You can often find the journal articles you are seeking at your local university research library.  And, the libraries pay thousands of dollars a year for each journal subscription.  If the journals were distributed for free to he public, it would be hard to convince the universities of the need to pay for the subscription.  However, over time the world will catch up with the cheap E-Publishing with a wide audience vs the expensive hardcopy publishing & distribution with a limited audience.  But it will take time for that to become mainstream.  As it is, E-Books are often the same price as hardcopy books.

As far as remote beaches.  At least here in Oregon, in some places we have dunes that extend inland for a mile or so.  But they are very dynamic, wind blown structures.  At least they were until the introduction of European Beach Grass a century ago.  While some beach sand may be generated with local erosion, much of it is formed from silt carried downstream in the rivers.  I don't think it would be easy to date a dune.  Certainly elevation is not necessarily representative of the sea level when it was deposited as wind will effectively move and pile up the sand.  Dating a dune would be difficult, although one might be able to date some of the inland islands of organic growth.  The further inland, the trees on the dunes become more established.  But perhaps this is a sign more of stability rather than sea levels rising and falling.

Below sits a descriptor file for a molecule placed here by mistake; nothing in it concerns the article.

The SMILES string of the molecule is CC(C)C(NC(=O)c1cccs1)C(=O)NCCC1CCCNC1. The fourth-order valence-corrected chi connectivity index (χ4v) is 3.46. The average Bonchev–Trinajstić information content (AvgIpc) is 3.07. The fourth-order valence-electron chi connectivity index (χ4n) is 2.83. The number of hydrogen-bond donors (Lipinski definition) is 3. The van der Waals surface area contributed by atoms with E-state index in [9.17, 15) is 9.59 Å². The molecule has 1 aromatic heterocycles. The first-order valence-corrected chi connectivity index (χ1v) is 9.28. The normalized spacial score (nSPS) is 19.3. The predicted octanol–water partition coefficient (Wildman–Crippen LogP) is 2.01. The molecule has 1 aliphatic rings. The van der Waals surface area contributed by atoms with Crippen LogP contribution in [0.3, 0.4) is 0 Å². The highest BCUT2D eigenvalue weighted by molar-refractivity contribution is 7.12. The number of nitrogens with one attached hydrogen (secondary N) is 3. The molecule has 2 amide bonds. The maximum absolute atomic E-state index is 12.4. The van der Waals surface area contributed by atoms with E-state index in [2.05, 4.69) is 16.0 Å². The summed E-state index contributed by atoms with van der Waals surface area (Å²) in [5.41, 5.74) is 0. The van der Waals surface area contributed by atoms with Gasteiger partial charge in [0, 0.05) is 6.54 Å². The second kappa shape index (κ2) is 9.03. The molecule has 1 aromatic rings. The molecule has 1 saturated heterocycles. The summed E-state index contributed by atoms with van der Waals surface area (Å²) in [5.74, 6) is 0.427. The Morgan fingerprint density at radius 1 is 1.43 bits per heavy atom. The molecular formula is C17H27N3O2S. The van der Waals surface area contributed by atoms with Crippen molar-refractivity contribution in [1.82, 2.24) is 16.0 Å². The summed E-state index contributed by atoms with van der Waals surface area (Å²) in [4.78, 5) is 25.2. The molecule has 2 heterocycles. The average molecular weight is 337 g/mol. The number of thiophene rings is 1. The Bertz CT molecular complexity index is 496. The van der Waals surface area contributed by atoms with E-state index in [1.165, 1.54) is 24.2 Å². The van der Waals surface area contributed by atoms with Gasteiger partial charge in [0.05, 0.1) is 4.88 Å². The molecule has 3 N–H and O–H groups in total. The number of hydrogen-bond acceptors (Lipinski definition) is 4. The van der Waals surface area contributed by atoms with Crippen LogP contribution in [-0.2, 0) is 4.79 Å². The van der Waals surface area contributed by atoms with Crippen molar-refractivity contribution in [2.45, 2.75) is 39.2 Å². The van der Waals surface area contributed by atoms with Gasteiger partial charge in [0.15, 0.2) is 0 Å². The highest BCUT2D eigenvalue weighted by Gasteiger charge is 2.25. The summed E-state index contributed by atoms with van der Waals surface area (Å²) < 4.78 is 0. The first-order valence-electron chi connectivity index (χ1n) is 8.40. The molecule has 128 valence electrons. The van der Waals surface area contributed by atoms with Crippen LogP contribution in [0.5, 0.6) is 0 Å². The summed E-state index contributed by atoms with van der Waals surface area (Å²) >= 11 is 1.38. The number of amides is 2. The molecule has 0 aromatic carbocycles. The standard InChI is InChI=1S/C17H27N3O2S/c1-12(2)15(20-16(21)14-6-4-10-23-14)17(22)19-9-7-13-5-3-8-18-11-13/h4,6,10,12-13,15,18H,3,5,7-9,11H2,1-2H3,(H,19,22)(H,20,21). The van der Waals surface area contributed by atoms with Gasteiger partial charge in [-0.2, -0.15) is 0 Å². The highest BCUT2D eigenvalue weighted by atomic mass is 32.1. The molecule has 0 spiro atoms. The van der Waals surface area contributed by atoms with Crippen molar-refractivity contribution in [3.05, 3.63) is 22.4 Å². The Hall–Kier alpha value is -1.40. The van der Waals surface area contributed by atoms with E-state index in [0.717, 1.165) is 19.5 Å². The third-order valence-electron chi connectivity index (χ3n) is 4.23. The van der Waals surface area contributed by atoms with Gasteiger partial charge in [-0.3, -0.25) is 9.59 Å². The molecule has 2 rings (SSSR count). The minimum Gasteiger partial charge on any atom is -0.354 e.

In some places, shorelines are either uplifted or fall with seismic activity. 

Anyway, while you may be able to date some sedimentary layers on a cliff face, going to the beach and digging up some 10,000 year old organic matter and having it carbon dated is not as easy of a process as you might think.

A good picture of previous sea levels may require a global perspective as there may be local phenomena that would obscure the results.
 

Offline OokieWonderslug

  • Full Member
  • ***
  • Posts: 93
    • View Profile
Re: Previous Global Warming evidence?
« Reply #4 on: 04/07/2012 23:46:40 »
I would not try to have a sand dune dated. I was talking beach. There are always organic things washing up on the beach and getting buried. The area I was talking about (near Hartsville, SC) was obviously a beach. The land slowly rises to 250ft ASL and at that level you can easily see where the beach was. The land immediately after the 250ft mark becomes uneven and there are hills and valleys and lots of relief. The land below the 250ft mark is flat and slightly undulating like you would have on the sea floor. I know the sand past that level is wind blown dunes. The sand keeps going for nearly 100  miles in some areas. But it just seems much more likely that those dunes formed when the ocean drained away and there was a 200 or so miles of bare sea bottom exposed.